But what would happen if there were to be a catastrophic cyber disruption?
That was the very question recently posed and explored by the Business Roundtable (of which IBM is a participating member).
In a report entitled "Essential Steps Toward Strengthening America's Cyber Terrorism," the Roundtable concluded that the U.S. is ill-prepared for a cyber catastrophe.
The deficiencies, however, seemed to be more political and organizational than infrastructural (that is to say, the lines of accountability are not yet clear were something to go greatly amiss in cyberland. Sound familiar? Hurricane Katrina, anyone?)
Edward B. Rust, Jr., Chairman and CEO of State Farm Insurance and head of the Business Roundtable, said in a press release accompanying the report that "If there's a cyber disaster, there is no emergency number to call and no one in place to respond because our nation simply doesn't have the kind of coordinated plan in place that we need to restart and restore the Internet....Government and industry must work together to beef up our cyber-security and recovery efforts."
Specifically, the report identified three major shortfall areas:
- Inadequate Early Warning System -- The U.S. lacks an early warning system to identify potential Internet attacks or determine if the disruptions are spreading rapidly.
- Unclear and Overlapping Responsibilities -- Public and private organizations that would oversee recovery of the Internet have unclear or overlapping responsibilities, resulting in too many institutions with too little interaction and coordination.
- Insufficient Resources Existing -- Organizations and institutions charged with Internet recovery should have sufficient resources and support. For example, little of the National Cyber Security Division (NCSD)s funding is targeted for support of cyber recovery.
As Rust continued, "Our nation's Internet and cyber infrastructure serve as a critical backbone for the exchange of information vital to our security and our economy, but our analysis has exposed a significant weakness that could paralyze the economy following a disaster."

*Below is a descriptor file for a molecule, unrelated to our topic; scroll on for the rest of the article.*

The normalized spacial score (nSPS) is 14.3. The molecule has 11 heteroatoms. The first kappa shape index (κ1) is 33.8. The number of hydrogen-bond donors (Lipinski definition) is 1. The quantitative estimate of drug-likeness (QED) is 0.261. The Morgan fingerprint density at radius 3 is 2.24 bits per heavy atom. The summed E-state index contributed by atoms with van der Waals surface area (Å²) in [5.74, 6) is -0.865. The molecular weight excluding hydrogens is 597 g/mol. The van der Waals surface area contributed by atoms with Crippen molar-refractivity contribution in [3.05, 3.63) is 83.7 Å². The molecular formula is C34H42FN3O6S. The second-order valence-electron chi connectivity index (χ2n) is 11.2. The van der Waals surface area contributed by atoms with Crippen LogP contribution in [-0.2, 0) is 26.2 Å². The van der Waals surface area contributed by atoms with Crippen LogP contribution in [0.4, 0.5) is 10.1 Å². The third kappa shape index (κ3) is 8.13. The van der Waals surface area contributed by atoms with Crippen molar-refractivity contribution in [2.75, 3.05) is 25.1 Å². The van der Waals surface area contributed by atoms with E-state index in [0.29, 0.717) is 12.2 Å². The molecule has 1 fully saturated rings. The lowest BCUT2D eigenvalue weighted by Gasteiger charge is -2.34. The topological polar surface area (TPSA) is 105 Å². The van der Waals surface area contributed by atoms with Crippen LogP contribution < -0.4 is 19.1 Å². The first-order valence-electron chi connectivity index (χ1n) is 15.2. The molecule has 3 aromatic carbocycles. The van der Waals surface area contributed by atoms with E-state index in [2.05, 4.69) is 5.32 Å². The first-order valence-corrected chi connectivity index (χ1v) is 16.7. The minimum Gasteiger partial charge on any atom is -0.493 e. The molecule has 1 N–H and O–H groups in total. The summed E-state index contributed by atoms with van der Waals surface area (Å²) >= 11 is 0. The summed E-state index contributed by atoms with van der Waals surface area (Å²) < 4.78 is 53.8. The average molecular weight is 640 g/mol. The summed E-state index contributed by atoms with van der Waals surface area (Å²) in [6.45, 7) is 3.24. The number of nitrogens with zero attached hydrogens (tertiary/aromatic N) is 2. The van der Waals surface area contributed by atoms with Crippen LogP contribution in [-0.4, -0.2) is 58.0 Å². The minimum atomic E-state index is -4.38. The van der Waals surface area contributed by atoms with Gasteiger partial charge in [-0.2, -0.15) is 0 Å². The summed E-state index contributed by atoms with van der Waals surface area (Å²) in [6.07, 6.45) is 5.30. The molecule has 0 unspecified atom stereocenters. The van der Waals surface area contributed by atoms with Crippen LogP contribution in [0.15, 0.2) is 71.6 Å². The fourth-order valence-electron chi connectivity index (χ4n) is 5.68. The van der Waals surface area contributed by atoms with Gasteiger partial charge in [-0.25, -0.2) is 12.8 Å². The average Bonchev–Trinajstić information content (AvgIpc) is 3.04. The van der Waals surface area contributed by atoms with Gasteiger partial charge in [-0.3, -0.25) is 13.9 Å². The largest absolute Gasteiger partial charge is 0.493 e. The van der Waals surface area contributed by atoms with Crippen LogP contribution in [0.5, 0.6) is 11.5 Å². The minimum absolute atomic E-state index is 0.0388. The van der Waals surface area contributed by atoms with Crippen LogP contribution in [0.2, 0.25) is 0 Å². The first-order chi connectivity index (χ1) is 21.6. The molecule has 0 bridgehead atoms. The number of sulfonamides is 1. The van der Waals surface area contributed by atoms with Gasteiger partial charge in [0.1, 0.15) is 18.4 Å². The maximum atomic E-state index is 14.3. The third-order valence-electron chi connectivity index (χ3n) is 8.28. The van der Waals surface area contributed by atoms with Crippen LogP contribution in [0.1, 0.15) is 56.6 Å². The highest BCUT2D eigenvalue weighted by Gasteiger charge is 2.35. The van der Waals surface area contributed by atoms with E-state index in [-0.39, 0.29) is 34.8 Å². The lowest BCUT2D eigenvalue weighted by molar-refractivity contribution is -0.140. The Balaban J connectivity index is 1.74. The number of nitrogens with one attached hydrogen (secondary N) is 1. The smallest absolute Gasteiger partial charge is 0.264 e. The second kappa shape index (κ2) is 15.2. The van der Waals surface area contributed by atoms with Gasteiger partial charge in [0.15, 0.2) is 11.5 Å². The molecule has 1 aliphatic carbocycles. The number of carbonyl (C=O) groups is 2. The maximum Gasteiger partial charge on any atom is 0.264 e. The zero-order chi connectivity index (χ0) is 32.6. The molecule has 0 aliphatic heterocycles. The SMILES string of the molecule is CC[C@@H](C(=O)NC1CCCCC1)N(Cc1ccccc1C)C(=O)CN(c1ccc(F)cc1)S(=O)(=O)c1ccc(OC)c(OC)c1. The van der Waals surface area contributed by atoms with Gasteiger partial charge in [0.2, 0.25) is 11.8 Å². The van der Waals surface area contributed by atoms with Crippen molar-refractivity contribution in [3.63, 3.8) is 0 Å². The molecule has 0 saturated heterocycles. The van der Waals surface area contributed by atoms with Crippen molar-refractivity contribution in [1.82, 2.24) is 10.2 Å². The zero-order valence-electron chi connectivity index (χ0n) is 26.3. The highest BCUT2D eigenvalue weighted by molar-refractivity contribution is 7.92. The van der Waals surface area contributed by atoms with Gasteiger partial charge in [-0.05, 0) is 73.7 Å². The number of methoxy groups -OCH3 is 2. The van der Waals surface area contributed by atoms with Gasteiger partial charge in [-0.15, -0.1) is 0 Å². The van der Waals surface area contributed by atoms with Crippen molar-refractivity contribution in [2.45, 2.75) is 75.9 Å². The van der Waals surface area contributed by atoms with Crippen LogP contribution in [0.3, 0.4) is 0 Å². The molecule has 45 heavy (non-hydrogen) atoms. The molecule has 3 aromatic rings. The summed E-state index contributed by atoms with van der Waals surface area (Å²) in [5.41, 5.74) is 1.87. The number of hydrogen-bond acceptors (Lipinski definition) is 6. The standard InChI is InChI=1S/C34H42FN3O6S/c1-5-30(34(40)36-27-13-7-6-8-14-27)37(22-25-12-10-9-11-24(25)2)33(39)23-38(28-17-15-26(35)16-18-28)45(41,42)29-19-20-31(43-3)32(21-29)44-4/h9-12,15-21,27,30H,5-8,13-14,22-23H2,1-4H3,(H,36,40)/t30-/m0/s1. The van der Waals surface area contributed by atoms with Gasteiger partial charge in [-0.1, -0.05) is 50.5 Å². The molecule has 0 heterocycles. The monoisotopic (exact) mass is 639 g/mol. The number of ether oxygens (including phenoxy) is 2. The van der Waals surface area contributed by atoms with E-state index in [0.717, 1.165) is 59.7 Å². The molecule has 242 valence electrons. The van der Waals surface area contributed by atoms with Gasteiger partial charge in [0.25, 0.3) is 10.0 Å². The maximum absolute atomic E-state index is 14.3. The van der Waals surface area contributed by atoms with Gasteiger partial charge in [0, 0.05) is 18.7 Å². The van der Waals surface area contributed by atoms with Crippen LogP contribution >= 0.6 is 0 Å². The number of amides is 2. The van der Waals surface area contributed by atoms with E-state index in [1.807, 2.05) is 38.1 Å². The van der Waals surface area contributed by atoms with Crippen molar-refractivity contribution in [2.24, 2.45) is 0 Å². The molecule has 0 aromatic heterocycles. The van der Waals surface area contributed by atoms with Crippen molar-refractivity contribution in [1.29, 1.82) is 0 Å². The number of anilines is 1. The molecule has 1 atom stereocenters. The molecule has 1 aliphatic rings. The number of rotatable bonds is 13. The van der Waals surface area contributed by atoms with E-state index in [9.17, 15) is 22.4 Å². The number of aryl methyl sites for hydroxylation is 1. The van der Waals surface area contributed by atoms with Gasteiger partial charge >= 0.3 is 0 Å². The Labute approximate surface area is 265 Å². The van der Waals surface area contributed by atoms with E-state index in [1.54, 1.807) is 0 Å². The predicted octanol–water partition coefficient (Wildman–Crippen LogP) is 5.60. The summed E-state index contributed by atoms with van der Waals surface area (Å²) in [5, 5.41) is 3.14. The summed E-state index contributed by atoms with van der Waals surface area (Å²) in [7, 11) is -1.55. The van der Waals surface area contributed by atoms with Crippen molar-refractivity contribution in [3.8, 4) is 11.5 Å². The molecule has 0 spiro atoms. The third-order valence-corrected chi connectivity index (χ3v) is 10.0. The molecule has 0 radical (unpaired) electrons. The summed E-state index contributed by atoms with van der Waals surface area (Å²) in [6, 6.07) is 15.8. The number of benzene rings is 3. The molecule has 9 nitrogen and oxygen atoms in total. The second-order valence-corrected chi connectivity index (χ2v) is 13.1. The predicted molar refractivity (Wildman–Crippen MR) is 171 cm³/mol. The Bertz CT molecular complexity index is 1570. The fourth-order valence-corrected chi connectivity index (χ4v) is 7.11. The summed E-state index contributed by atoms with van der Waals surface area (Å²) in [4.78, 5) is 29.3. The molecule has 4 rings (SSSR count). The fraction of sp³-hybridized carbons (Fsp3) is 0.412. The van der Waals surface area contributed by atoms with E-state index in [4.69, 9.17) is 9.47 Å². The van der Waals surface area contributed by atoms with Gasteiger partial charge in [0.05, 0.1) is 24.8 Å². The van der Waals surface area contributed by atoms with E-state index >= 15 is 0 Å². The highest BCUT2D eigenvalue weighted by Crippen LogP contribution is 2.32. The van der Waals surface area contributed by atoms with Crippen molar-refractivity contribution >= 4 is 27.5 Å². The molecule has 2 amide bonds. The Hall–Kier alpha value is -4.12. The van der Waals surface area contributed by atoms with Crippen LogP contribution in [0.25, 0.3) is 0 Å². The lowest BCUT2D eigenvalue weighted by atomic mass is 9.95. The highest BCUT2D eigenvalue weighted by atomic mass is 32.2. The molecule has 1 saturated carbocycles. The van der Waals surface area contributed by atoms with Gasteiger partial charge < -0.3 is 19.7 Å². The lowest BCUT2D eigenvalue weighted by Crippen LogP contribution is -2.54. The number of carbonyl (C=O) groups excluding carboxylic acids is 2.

Although the underlying beauty of the architecture of the Net has been its decentralized and distributed nature, an Internet Katrina could, like the overflowing levees in New Orleans, demonstrate both our personal and economic interdependence on the Internet in one fell swoop. Hopefully it won't come to that.
If you have trouble imagining what such an Internet disruption would be like, imagine this: You need to book a quick business trip to NY, hold an electronic meeting in advance of your physical meeting with colleagues distributed around the globe, get an email out to your staff, get a map to/fro the meeting site...and check the latest World Cup scores (not necessarily in that order) -- all without Internet access.
Yeah, good luck with that.
The first step always seems to be admitting you have a problem...only then can you do anything about it.
The report offers numerous recommendations for both government and business in the case of such a cyber disaster. Industry will need to undertake principal responsibility for "reconstituting the communications infrastructure," while the government must fund longer-term programs and establish national response plans that treat major Internet disruptions as a serious national problem.
Specifically, private sector enterprises should consider designating a point person for their cyber recovery, and update their strategic plans to prepare for such a widespread outage and its impact on everything from the movement of goods and services to restoring Internet service and corporate communications. Meanwhile, government needs to cooperate more closely with industry to conduct large-scale cyber emergency exercises, with key lessons learned integrated into programs and procedures.
Look no further than recent worm attacks -- 2003's SoBig virus caused an estimated $30B in damages -- to get a clue that Internet risk management could be the best strategic planning investment you've made in years.